But it has kind of stuck with me.  Am I one piece of a larger whole, or is this just something in my own head?  If I am really one of the only people who doesn't take a new paper because there will be used papers available to me, then the benefit of leaving the paper on the train to help conserve resources doesn't outweigh the fact that I'm cluttering up the train for other passengers and making more of a mess for the staff to clean up, and I should take my paper with me and put it back in the kiosk.  But if other people think like me, and there really does need to be a critical mass of papers left on the train to keep the whole cycle going, then I am one piece of a group that's working together to share and conserve resources, and that's pretty cool.
So I thought I would draw on the wisdom and experience of the public transit riders who read Money and Values.  Whether you live in DC or not, have you come across this situation?  Do people leave papers on the train in your city, and do other people read them?   Or even if it's not from personal experience, does my thought process make sense or does it sound crazy to you? 
And yes, I know that either way it isn't a big deal and I am probably over-thinking this!  I'm just curious now...


MoneyChangesThingsw said...

I can't believe this - I have the same internal argument. When I get to the airport I often look around to find an abandoned newspaper, not to be cheap, but to be resource efficient. Okay, maybe a little cheap. But I think the question is a bit different - what happens to trash on the trains? Do they recycle newspapers, or just toss all that is on each car when they're cleaned? My hunch is that they throw it, not recycle it. Then it's better to recycle your reused newspaper, since otherwise it may be landfill. I SUPPOSE one could find the answer to this question by talking to the Metro people, if you have a day to devote to the research!

Punny Money said...

I think the tradition of leaving newspapers on the train pertains only to newspapers people normally pay for, not free commuter editions, so as to save the next person some money or give them something for free that they normally wouldn't spend money to purchase. But I can see your eco-friendly point. Maybe you can leave a Post-It note on top of your left-behind paper saying, "I was left behind to help save trees. Please read me!"

That said, it's also a common fallacy that newspapers kill trees. Virtually all tree paper comes from tree farms that are planted specifically for paper purposes. In fact, without newspapers, there might not be as much tree planting as there is today.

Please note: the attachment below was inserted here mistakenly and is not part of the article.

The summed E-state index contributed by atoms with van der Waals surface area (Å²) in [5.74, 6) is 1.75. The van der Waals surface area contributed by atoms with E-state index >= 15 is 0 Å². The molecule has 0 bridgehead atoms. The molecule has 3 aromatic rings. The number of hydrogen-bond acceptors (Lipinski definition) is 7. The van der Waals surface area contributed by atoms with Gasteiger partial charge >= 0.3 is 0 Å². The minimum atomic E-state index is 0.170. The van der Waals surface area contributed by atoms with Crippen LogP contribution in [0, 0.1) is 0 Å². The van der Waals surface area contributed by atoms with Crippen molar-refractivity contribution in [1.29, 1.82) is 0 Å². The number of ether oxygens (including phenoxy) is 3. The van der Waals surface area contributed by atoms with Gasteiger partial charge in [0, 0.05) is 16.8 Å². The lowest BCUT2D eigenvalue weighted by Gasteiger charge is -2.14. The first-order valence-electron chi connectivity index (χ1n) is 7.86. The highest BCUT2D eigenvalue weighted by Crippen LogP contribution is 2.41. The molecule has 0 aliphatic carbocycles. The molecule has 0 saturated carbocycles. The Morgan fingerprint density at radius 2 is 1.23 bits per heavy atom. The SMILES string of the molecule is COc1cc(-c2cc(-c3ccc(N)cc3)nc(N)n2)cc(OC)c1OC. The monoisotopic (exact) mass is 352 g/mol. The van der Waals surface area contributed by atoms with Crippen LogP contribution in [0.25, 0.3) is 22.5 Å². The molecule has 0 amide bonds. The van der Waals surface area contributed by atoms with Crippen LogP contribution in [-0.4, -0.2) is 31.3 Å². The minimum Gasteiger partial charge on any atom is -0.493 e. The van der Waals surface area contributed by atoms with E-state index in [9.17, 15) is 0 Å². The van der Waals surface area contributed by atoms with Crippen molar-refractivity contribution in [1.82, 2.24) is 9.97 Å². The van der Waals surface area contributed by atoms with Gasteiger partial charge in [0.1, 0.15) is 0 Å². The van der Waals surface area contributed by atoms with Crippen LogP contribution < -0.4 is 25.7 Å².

Clever Dude said...

It's fine to grow trees that are just used for newspapers, but you're also using up the land's resources to grow those trees. There's only so much growth the land can support before it must be artificially nourished. And then where are you getting that nourishment (aka fertilizer and water)? You're diverting resources that could be used for something else, like making more paper money for Clever Dude.

Anyway, to comment on your issue, I do get a new paper every day and personally recycle it each day. I have also thought along the same lines as you, but I know from at least one experience that the train drivers just pick up all garbage and toss it, which includes papers, cups, bottles, etc.

Many people won't read a newspaper that's just sitting there because they're afraid of germs. Honestly, you don't know if the last person sneezed into the paper (which happens frequently actually), or if they had dirty hands. I'm not a germophobe, but I'm sure many people do think this way.

Sally Parrott Ashbrook said...

In London, I loved being able to get on the train and pick up a paper that someone had left on the seat. It was great.

This isn't necessarily a situation where there's an absolute right or wrong answer, though. Of course, I think you know that. :)

SMB said...

Wow, I thought I was the only one who obsessed over things like this. I agree that there seems to be no right or wrong answer, though maybe the Metro people could answer it for YOU, as moneychangesthings suggested.

I also *like* the idea of papers (any papers) left behind for others to read, but sometimes I do think of germs when it comes to picking them up myself...